I’ve never been a great reader of mysteries that set a crime in an innocent place to be surrounded and smothered by goodness and recipes. I particularly dislike grotesquely violent thrillers that use a good-versus-evil storyboard with lots of blood and explosions so that that the monstrous Other can be defeated over and over. I have generally made the excuse that I’m drawn to “sociological suspense” – stories that delve into social issues in some interesting way, using narrative and characters to explore ideas that are otherwise abstract or dry. But other kinds of fiction can do that. Why am I so drawn to books about people killing one another? Why is that narrative the only one that seems to hold my attention?

Perhaps what I’m learning about society right now is that I’ve had enough of blood spatter and guns and am not interested in seeing it on book jackets or event announcements, however innocently intended. It makes me eye my pile of book waiting to be read with a new wary suspicion that a genre I love carries its own measure of toxic masculinity.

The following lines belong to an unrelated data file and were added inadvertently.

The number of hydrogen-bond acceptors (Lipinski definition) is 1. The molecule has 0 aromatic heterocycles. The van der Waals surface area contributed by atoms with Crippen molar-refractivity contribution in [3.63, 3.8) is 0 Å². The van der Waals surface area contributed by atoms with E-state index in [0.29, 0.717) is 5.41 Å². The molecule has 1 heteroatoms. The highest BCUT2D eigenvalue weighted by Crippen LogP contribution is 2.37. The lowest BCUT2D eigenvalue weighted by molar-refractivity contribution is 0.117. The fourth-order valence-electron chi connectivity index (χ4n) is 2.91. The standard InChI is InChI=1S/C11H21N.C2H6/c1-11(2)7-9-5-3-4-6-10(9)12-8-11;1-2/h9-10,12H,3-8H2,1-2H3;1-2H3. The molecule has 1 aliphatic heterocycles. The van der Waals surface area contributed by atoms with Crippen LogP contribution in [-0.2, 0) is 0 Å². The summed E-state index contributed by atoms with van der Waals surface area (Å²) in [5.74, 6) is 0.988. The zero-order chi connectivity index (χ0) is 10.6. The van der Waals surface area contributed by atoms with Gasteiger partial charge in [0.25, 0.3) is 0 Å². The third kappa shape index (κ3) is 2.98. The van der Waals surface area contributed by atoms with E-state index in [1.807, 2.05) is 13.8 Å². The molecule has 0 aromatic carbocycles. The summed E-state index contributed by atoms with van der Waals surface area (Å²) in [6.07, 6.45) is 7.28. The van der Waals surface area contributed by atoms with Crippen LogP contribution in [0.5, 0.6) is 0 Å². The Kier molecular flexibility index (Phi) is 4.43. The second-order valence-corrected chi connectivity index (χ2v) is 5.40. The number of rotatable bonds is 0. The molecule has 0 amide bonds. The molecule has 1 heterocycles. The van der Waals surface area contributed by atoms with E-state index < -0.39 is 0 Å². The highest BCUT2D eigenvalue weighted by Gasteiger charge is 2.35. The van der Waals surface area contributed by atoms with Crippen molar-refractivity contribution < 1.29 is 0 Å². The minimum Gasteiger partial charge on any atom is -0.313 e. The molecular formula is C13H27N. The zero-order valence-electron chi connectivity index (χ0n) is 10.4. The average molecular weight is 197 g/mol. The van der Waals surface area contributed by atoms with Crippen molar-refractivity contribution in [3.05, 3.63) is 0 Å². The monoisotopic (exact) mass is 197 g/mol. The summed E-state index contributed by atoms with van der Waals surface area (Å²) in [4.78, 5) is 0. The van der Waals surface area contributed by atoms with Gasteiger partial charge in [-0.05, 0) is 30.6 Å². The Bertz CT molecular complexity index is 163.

Like I was saying …

June 8, 2016

Julia Angwin asks

angwin

The New York Times covers a practice that has been going on since we declared war on terror. If you can’t find terrorists to justify the vast anti-terror apparatus you’ve created, make some, and then make headlines. The authorities, of course, say that they are making sure we’re safe from people who are inclined toward terrorism by getting there before they connect with real bad guys, but this is innocent until proven gullible.

This is the tactic that inspired If Then Else. It’s just wrong, and it doesn’t make us safer.

Of course there are real terrorists. We had two notable terrorist attacks in the U.S. just last year. People who are alienated and stirred up by hateful and apocalyptic rhetoric sometimes act out violently – in these cases, shooting co-workers at a party and people visiting a Planned Parenthood office, violence in the name of extremist beliefs and a sense of righteousness lit with a fuse of resentment. But our unprecedented surveillance regime doesn’t spot these people. Collecting it all doesn’t work. It distracts from focusing on actual threats.

A 2010 report recently surfaced in Britain saying our cousins have so much data they can’t find the needles in the haystacks. One response is to pass laws to increase surveillance capabilities and spend a lot more money on haystack-building and needle-detection. The other is to stop spending so much effort on building haystacks and start looking for dangerous sharp objects that are likely to hurt people. That’s the approach I favor.